Crime And Punishment: Is There Or Is There Not Such A Thing As Crime? Essay, Research Paper Crime and Punishment: Is There or is There Not Such a Thing as Crime?
Crime And Punishment: Is There Or Is There Not Such A Thing As Crime? Essay, Research Paper
Crime and Punishment: Is There or is There Not Such a Thing as Crime?
For this question, I have chosen to discuss the following three works of
literature: Crime and Punishment, by Feodor Dostoevsky, Beloved, by Toni
Morrison, and Utopia, by Sir Thomas More.
To begin with an omniscient and philosophical frame of reference, crime
is only defined as crime by the society defining it. When a mass of human
beings coagulate to? gether and form a civilized society, they are bound to make
rules and laws to follow and bide by; for laws are one of the cornerstones of a
civilized society. If there were no laws, society would be uncivilized and in a
chaotic state of anarchy. These laws are decided and administered usually by
elected officials who act as leaders in the society. From the input of the
citizens, they make laws to run the society by. And when a person breaks the
law, that is defined as a ?crime’. For example, purposeful and alleged
manslaughter is a crime, because it is a law to not kill others; people are not
allowed to go cavorting around killing whomever they please, if they did,
civilization would fall. Laws and rules hold us to civilization.
Another way to define crime is through ethics and morals. Each person
on this Earth possesses a conscience; when we do something wrong, our conscience
makes us feel guilty, although some people feel less or more guilt than others
about certain acts; it varies individually. Based on this, one can define a
crime as the things that make us feel guilty, although some crimes do not make
us feel guilty. Some people do not feel any guilt when committing immoral acts;
these people are deemed psychopaths or sociopaths by society. For example, most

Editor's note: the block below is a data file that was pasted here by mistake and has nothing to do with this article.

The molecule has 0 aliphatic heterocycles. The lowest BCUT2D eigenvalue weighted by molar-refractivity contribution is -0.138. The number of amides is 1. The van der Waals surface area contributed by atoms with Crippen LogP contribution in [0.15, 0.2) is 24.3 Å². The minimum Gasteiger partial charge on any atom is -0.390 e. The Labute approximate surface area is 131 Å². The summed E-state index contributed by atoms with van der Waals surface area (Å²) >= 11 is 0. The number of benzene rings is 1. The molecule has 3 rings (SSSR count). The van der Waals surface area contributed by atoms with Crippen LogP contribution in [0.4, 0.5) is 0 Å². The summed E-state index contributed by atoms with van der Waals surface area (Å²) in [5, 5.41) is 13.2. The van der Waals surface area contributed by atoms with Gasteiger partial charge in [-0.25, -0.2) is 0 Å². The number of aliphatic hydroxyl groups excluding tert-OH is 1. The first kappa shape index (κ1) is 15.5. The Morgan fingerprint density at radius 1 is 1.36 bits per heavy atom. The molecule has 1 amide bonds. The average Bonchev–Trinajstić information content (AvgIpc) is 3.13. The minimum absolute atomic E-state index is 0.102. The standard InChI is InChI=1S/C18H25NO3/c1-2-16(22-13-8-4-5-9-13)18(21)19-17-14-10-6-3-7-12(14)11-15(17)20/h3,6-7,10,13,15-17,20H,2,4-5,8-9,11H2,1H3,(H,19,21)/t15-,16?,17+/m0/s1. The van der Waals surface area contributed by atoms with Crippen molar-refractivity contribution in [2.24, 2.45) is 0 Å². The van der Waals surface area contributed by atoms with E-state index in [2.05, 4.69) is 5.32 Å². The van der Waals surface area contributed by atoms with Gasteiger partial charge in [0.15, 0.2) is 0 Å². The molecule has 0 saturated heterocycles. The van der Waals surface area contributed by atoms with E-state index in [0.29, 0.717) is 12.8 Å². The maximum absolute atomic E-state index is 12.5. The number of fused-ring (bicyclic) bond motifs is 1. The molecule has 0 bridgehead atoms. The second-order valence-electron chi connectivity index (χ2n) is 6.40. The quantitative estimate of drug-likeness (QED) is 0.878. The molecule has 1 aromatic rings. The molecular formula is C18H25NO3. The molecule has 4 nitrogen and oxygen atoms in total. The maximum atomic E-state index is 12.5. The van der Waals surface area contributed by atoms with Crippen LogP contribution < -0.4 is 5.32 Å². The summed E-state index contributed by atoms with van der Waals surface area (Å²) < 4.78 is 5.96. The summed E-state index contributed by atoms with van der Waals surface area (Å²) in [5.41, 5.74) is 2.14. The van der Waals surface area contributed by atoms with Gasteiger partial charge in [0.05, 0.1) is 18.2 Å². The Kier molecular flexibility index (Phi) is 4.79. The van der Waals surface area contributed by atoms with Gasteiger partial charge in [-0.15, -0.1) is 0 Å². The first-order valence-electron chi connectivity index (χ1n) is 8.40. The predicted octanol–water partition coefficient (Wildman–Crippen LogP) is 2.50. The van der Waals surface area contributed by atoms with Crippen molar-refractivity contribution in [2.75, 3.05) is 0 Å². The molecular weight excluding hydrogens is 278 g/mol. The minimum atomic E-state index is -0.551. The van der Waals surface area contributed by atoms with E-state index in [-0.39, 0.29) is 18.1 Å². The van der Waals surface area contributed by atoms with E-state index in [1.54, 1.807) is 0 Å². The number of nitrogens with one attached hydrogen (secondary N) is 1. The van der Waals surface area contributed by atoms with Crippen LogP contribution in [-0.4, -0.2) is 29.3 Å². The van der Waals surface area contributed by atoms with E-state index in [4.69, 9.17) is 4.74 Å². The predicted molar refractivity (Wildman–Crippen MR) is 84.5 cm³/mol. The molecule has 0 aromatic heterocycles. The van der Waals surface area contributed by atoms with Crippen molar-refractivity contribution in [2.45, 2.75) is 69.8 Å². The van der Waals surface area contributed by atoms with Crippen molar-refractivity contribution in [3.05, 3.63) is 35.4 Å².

people do not feel guilty when they break the law by speeding, its just a way of
life these days, but with complex ideologies (stealing, killing), we feel guilt
if they are committed. Our consciences also hold us to civilization.
In Dostoevsky’s Crime and Punishment, the laws are already defined in
Early Nineteenth century St. Petersburg, Russia. Henceforth, when one breaks a
law they have committed a crime and are eligible for arrest and punishment by
the upholders of law in society, the police. A particular act that is defined
as criminal is that of murder. Raskolnikov knows of this very well, for he has
committed two murders, both of them ille? gal and in cold blood. Obviously,
this act is defined as criminal because of the moral and legal implications one
faces when committing it. Most, if not all people in Russia at that time would
agree that murder is defined as a crime.
But Raskolnikov has other ideas about his crime. At first, he committed
the mur? der of the old moneylender only for his monetary gain, and her daughter
was a totally unintentional murder. After the murder, once Raskolnikov has
thought the implications of it over, he matures intellectually and sides with